I had a launch party at Porter Square Books (an amazing independent bookstore in Cambridge, MA). I was staggered by the number of friends, family members, colleagues, and writing-group friends who came to support me (one friend surprised me from the UK, which was astounding!).
The launch itself was a wonderful celebration, and great fun to plan. I’d made two crocheted rainbow unicorns to give away as raffle gifts, and in true Cilla fashion there were three kinds of dessert: almond cookies, chocolate chip cookies, and dinosaur lollipops. I also made a life-sized cardboard cutout of Cilla, which has led to some fantastic mementos and photos from the event. All in all, it was a wonderful experience!!
Why is it necessary that Cilia be identified as biracial? Why can’t she be just a girl in a good book?
That’s such a great question, and I’m so glad you asked it. When I wrote Cilla, it was deeply important to me that Cilla be a biracial character, and even further, that she be allowed to consider how her racial identity affects her, and what it means to her. Growing up, I had very few mirrors in the books I read. In fact, I vividly remember the first time I encountered a mixed-race character like me. I was about ten years old, and intrigued by a colorful spine, I pulled Lawrence Yep’s The Thief of Hearts off of my library’s shelf. Suddenly, I found myself looking at a mixed-race, half Chinese heroine. To this day, I can tell you everything about that cover – what the protagonist looked like, what she wore, how she stood. And I can also recite, close to word for word, her descriptions of herself, and her account of the looks of surprise, and sometimes confusion, she receives when people look at her and realize her mixed heritage.
As a child, this book gave voice to feelings and observations that, up until that point, I’d never heard articulated. For the first time, I saw myself and my experiences reflected and validated in a story: I knew that I wasn’t alone, that my experiences mattered, and that my observations about the adult social world had weight and truth.
With Cilla, I wanted to acknowledge and honor children’s abilities to understand the complex social worlds around them. I wanted to write a book that I’d wished I’d had as a child: a book that showed me myself, and offered alternative ways to define myself in an adult world always seeking to put me in a box, or responding to my identity and existence with confusion and shock.
To draw on Rudine Bishop Simms, offering children mirrors and windows is very important to me – giving children a place to see themselves, and a space to imagine the lives of people not like themselves.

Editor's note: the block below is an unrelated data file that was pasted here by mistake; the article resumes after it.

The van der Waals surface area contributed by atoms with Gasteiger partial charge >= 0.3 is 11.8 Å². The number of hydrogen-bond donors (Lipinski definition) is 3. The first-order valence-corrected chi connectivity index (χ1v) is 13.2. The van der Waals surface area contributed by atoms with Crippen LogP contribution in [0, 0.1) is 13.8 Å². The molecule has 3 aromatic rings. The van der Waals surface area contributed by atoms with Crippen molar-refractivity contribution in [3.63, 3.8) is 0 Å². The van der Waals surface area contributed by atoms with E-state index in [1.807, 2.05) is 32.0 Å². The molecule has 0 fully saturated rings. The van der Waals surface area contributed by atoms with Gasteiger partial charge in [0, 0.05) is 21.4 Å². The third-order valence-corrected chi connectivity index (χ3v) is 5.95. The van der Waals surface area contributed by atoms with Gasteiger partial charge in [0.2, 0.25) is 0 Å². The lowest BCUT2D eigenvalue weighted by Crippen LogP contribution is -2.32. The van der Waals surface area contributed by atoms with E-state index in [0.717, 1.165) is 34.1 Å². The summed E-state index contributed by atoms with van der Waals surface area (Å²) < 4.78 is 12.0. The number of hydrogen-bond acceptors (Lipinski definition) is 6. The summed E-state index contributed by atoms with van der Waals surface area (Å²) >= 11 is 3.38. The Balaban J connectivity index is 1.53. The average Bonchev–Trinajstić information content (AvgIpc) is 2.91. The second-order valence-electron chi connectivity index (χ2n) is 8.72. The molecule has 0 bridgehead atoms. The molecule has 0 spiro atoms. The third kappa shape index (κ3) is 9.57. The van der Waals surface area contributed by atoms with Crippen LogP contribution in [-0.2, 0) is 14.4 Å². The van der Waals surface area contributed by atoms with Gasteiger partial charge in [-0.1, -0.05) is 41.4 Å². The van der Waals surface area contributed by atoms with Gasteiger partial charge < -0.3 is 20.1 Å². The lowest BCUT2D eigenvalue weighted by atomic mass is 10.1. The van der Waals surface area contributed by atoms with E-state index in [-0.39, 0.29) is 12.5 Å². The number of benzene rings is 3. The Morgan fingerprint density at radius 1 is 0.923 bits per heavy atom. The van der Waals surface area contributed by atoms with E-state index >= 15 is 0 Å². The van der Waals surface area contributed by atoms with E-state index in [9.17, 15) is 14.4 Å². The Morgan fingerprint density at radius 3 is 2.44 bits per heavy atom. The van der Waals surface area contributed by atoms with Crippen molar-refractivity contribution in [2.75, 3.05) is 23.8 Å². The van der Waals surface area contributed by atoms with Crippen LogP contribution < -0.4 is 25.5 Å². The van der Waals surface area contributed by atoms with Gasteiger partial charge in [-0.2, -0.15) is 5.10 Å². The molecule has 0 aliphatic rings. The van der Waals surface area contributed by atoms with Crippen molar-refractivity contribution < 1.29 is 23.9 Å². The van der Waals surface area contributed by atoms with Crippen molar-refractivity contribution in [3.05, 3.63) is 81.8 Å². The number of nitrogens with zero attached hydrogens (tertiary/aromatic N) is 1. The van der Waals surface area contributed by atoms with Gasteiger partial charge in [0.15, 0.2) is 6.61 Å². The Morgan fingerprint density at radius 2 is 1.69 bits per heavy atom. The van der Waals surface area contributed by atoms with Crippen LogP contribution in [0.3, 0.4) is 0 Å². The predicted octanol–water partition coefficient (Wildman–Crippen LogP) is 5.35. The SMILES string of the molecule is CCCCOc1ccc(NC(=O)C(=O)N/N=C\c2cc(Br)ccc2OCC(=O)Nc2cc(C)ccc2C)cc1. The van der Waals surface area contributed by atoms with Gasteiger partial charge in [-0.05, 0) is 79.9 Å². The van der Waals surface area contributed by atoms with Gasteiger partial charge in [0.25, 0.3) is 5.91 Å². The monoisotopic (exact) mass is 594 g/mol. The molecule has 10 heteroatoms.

At the same time, to go back to your excellent question, I think it’s very important too that Cilla gets to be a character who’s biracial and a girl in a good book. (Thanks for that faith, by the way – I certainly hope its good!). Part of what motivated me in writing Cilla was the fact that I wanted to push back against the idea that “universal” stories must be white stories. I grew up adoring reading: I studied English in college, I got my PhD in literature, and I did it all while seeing very few people in books who looked like me. When I say that War and Peace is my favorite (adult) book, no one ever expresses confusion, or wonders how I can relate to the story, even though I’m a Chinese Jewish woman (so probably not what Tolstoy had in mind). I wanted to push back against the assumption that universalism is always given to narratives featuring white characters, while stories featuring minorities are often labelled as “niche.” And I firmly believe that Cilla is “for” everyone – that it can be enjoyed by audiences of all backgrounds, and that readers of all kinds can relate to it. At the end of the day, we all have experiences with blending families who are different in some way, or experiences realizing that the world labels us, or experiences of having dreams and passions, or wanting to be writers, or making friends, or feeling anxious when new siblings or new friends come along. To me, it’s important that characters of color are centered in narratives that acknowledge that race shapes their daily experiences and senses of self, while also showing how their experiences should be labelled as universal, human ones, just as we label the experiences of a Prince Bolkonsky, or Hamlet, or Tom Sawyer, as similarly universal and relatable.
What are some of the books you’d like to read if only you had the time?
I have SO many of these (and happily, the teaching semester just ended, so I’ll hopefully have plenty of time to curl up with my books this summer). I’m REALLY excited about Jasmine Toguchi: Mochi Queen by Debbie Michiko Florence, which comes out in July. I also can’t wait to read Stephan Pastis’s Timmy Failure: The Cat Stole My Pants, which just came out in April. I I’m also desperately excited to read the new graphic novel adaptation of Octavia Butler’s Kindred (illustrated by Damian Duffy), and March: Book Three, by Congressman John Lewis.
Susan, than you so much for a lovely interview! I wish you much success!